Few in Myanmar have personal computers, with the majority relying on mobile phones to access the internet for communications and information — making those under the blackout especially vulnerable to COVID-19.
Rights groups have also condemned the blocking of several local media websites and are urging telecom firms to push back against the government’s orders.
Rakhine state is also home to the Rohingya, a Muslim minority group that faced a brutal crackdown by the military in 2017.
Some 750,000 fled to neighboring Bangladesh in violence that has led to charges of genocide against Myanmar at the UN’s top court.
The 600,000 Rohingya remaining in Rakhine live in what Amnesty International has branded “apartheid conditions”, with little freedom of movement.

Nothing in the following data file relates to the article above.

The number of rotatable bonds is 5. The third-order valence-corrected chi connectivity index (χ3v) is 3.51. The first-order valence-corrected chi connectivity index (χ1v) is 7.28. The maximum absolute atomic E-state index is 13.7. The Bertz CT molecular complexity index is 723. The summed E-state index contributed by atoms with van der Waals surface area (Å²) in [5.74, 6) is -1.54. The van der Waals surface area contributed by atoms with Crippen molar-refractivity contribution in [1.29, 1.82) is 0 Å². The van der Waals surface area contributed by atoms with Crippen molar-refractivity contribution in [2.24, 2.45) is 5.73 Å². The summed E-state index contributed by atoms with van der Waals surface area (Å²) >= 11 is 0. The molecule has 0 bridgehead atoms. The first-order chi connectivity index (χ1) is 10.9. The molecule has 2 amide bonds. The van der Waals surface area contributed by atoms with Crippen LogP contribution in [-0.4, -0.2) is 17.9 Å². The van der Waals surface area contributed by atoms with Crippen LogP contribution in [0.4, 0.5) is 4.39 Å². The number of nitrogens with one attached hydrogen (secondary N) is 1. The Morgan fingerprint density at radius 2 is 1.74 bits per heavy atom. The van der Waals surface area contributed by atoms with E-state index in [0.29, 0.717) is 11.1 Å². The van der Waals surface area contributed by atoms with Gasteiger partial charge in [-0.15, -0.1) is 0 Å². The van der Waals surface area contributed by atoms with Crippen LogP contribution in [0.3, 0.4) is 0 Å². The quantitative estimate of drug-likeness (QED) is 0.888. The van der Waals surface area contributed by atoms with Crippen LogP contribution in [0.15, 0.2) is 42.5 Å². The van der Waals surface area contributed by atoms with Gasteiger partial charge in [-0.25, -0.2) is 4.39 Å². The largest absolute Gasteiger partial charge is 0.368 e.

“We want to know more information regarding COVID-19, what’s happening to the displaced people in Sittwe (Rakhine’s capital) and what’s happening in Bangladesh,” Abdullah, a Rohingya resident from Mrauk U township, told AFP by phone.
They now struggle to contact relatives, send them money or even check the weather forecast, he added.
Schoolteacher Aung Win in Buthidaung township said he was unable to access lessons from the education department before the new academic year begins in July.
“We just want the internet back as soon as possible,” he said.